I pulled the handle and opened my door. “We’re trying to keep somebody from shooting him.”
He stated out the other side. “I am beginning to question the logic in that.”

Which brings me to my comparison between the books and the TV series. Honestly, I love them both. There are characters that are in both. Some are similar and some have been changed slightly to fit the TV series. The descriptions of the characters aren't quite the same in some instances, but that didn't bother me at all. I will admit that even though I liked Craig Johnson's descriptions, I found myself picturing the TV characters in my head as I read the book. What can I say, I was introduced to them first. :) One thing that bothers me in reading written dialogue on a regular basis is the lack of contractions. It just seems so formal in normal conversation to not use them. In a strange way Henry's lack of contraction use made me smile. Not only did Walt mention the fact but that's exactly how the character on the TV series talks as well. There's also a strong spiritual aspect that I enjoy in both the book and the TV series. Sometimes familiarity is a good thing. As far as the story line goes, at least for the first book, you may think you know how the story's going to pan out if you've watched the series, but the book takes a totally different slant, which I enjoyed. It kept me on my toes and it allows me to watch and read and not have either outcome spoiled. It's the little things really. ;)

So, my obvious advice to those of you who have either watched or read about Walt Longmire, treat yourself to both. I don’t watch a lot of TV, but when I find a show I like, I have no problem telling people about it. Reading the book is a no brainer. I can’t wait to pick up the rest of the series.
Gholbithris
THE COLD DISH is the first in the LONGMIRE series. It's quite a bit different than the TV series.

First off, Walt is kind of a goofball, and Vic tolerates him more than respects him. That's probably not the case, but she calls him names like fat****. That would ordinarily get you fired in most sheriff's offices.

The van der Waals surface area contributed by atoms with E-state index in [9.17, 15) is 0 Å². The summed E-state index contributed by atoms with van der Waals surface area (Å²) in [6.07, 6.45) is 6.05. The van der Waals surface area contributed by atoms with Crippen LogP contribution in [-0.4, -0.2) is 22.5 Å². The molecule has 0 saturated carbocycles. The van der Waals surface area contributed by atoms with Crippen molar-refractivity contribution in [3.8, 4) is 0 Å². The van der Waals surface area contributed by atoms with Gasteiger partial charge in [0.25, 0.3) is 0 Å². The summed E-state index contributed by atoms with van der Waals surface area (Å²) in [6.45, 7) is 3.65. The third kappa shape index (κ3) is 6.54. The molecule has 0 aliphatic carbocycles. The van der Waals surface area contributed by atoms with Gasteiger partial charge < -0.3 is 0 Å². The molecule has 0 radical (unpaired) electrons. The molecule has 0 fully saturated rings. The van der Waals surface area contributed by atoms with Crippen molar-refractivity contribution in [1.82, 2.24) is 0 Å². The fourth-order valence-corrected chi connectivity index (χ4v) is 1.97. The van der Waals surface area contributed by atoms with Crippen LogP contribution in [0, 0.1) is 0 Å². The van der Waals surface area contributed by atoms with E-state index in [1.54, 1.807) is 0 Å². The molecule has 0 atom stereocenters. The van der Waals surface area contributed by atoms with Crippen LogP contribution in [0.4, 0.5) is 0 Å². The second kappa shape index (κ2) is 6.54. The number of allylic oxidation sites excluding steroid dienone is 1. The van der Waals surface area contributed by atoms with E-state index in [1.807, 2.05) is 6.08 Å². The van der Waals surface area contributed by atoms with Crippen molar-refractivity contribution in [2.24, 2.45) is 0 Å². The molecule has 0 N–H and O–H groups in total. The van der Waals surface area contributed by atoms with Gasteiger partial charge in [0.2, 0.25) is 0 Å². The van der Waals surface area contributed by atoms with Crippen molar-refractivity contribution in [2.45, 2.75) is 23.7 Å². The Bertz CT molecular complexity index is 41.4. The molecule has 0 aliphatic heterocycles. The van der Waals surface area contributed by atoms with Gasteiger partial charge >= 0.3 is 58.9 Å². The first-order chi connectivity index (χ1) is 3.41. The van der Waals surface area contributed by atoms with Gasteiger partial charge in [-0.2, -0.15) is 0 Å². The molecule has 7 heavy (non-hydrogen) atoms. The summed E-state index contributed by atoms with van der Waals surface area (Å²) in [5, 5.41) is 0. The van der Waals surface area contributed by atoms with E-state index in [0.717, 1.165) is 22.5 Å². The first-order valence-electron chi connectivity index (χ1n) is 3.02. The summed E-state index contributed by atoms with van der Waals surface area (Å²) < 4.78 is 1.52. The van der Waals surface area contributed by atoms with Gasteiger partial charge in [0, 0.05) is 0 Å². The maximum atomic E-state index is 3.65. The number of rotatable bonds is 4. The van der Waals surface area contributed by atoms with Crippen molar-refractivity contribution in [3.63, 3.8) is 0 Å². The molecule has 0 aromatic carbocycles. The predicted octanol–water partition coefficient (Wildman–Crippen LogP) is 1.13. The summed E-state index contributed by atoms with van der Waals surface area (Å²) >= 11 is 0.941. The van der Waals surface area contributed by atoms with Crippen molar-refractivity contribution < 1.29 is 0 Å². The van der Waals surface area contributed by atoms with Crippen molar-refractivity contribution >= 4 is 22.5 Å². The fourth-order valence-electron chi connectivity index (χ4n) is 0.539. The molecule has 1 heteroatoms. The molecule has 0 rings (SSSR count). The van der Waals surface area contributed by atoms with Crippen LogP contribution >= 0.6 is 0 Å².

Henry is also bigger and seems to be a very good shot with a Sharp's rifle, the murder weapon in Walt's most recent case. Somebody is shooting four boys who were tried for raping Henry's niece, Melissa Little Bird. They were found guilty, but the judge gave them limited sentences in juvenile facilities.

Whoever is killing the boys is shooting them at a very long distance, 500 yards. Walt could make that shot, as could Henry, and Melissa's father. Lonnie, who's missing his legs, and Omar, a Buffalo Bill like character who's an expert on the Sharp's rifle.

In the middle of the book there's a kind of surprise. Walt is reflecting on his life—he's met a woman, Vonnie, who seems very interested in a relationship. Then there's the surprise. Martha, Walt's deceased wife, didn't really love him. Walt stuck it out because of his daughter, who is now a lawyer who doesn't call her father often enough. I don't remember hearing that in the TV series. Vic is also enduring an unhappy marriage, and she cares about Walt more than she lets on.

There are some interesting minor characters: Lucian, the old sheriff, is living in a senior citizen's home. Walt plays chess with him once a week. In this book, Walt hires Lucian as a dispatcher for two days a week. He's an old-time western sheriff who sort of made his own rules as a case progressed, but Walt respects him and leans on him for advice. Turk is Lucian's nephew, an announced candidate for sheriff after Walt retires. Walt wants Vic to take his place.

THE COLD DISH is just another instance of the book being better than the TV show. Walt has a sense of humor in the book. He also has a great deal of respect for Native American spirituality. There's a scene where Henry is wounded and Walt has to carry him back to safety in the middle of a blizzard. He almost freezes to death. He hears bells and sees ghostlike Cheyenne Indians who lead him out of danger, left with frost bitten ears and hands. You might want to read this section twice. I had no idea what was going on. Somewhere in there Vic was also coming to his aid.

You won't be able to guess who killed those boys. But I'll give you a hint: remember the old adage, “It's always the one you least expect.”